Wednesday 29 October 2014

The Pop Group and Goodbye Leopold at Islington Assembly Hall - 26 October 2014

The Pop Group - pic Martyn Boston

I’m standing amongst a crowd of similarly mature and dark-clad individuals at Islington Assembly Hall. It takes a lot to get me into London on a Sunday night, but I wouldn’t have missed this for the world.

Starting proceedings, three extravagantly garbed women line up across the stage. They are sheathed in splendiferously vibrant and exquisite leotards, adorned with long tassels that hang from their arms. They look like three rare and exotic butterflies. Somewhere, David Attenborough stirs with excitement.

This is Goodbye Leopold. They sing majestically acapella, a plaintive chorus of interweaving harmonies. The room falls silent.

The sound swells. It is never entirely clear what they are singing about, and a quick bit of research afterwards reveals that the band have a penchant for singing backwards, which may explain it. Nevertheless, Goodbye Leopold lift us up to a higher frame of mind.

Tonight is a benefit for Campaign Against Arms Trade. A banner hangs across the stage, there are guest speakers and stalls in the lobby. It’s like the agit-prop days of the late Seventies.

I’m here to see The Pop Group, a band utterly unique in the annals of British music.

I’ve long been a devotee of frontman Mark Stewart, both in his solo career and his work with The Maffia, but this is the first time I have experienced him with the band with whom he first started out.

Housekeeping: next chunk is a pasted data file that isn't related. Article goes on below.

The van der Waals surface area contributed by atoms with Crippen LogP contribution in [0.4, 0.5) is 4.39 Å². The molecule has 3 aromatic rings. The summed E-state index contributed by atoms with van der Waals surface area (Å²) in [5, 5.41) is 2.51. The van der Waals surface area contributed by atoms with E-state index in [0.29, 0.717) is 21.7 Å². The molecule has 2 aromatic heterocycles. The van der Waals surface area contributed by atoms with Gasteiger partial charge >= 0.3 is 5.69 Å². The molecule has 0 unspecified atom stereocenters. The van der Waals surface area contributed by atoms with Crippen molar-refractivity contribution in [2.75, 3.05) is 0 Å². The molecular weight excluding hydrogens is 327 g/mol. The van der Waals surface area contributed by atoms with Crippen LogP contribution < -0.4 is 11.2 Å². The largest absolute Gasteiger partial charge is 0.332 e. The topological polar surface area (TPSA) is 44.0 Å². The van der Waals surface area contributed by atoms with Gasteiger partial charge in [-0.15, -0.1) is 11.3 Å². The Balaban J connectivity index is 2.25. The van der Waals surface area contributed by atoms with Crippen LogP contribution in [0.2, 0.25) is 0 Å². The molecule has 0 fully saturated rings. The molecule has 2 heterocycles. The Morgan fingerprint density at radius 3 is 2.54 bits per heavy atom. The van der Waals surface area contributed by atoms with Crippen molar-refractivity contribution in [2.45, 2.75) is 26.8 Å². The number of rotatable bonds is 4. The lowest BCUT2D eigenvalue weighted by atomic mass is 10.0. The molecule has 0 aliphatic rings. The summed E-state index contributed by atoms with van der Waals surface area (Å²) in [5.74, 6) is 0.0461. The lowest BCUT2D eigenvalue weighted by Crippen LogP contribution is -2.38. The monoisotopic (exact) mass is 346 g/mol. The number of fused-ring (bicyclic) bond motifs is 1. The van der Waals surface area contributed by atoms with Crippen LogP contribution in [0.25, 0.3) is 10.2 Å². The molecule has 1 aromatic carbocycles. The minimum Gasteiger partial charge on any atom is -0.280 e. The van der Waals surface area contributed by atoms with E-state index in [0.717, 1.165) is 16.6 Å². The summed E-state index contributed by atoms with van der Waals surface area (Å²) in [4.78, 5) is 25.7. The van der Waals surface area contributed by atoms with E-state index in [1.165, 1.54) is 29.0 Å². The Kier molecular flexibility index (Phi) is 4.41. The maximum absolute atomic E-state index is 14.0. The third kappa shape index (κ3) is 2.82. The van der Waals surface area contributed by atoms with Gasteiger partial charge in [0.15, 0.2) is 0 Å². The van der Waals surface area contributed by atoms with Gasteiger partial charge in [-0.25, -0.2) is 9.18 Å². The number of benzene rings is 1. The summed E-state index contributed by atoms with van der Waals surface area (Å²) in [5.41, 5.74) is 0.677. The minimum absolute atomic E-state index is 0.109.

Mick Jagger swaggers, Michael Jackson used to moonwalk. Mark Stewart lumbers. A huge mountain of a man, he prowls around the stage continuously, a towel around his neck. He looks more like a bemused heavyweight boxer than a singer.

The Pop Group were/are the most uncompromising and didactic of bands that allied with the Hard Left. Their songs rail against injustice, greed and corporate evil, their concerts were rallies to the cause.

But above all, they were funky. You got a hefty dose of politics, but you danced your ass off.

The band start with ‘We Are Time’, Stewart’s voice a wild electronic scream of rage and distortion. Around him, the rest of the band - Gareth Sager, Bruce Smith, Dan Catsis – lay down an irresistible rhythm that veers between funk, soul and dub.

The power that comes off the stage would light most of Islington. ‘Thief of Fire’ follows, another howl of pain and anger. The crowd are dancing so hard that you can feel the wooden floor heave beneath you like the deck of a ship.

The band are promoting a compilation album called ‘Cabinet of Curiosities’, a collection of rarities that are obscure even by the standards of this band. A track called ‘Genius or Lunatic’ is introduced with the statement that it was first performed at Westbury-on Trym Youth Club. I'll bet they never knew what hit them.

‘Amnesty Report III’ is a song based on an report of police brutality against Irish prisoners. The Pop Group were angry then and remain so now.

‘Where There’s a Will’ is probably the single best live moment that I’ve had at a gig this year. This music bypasses your brain and simply jerks your body about.

There’s a certain amusement to be had from a roomful of people chanting along to songs with titles like ‘She Is Beyond Good and Evil’ and ‘We Are All Prostitutes’. The Pop Group are a throwback from the days when music culture and politics were expressly linked. We sang the songs, we went on the marches, we supported the causes. Compare that to the wishy-washy stance of the majority of acts today.

Tonight is a thumping, pumping, propulsive triumph. Mark Stewart and co finish and stand exhausted. We cheer them to the echo.

Then we filter away to man the barricades…

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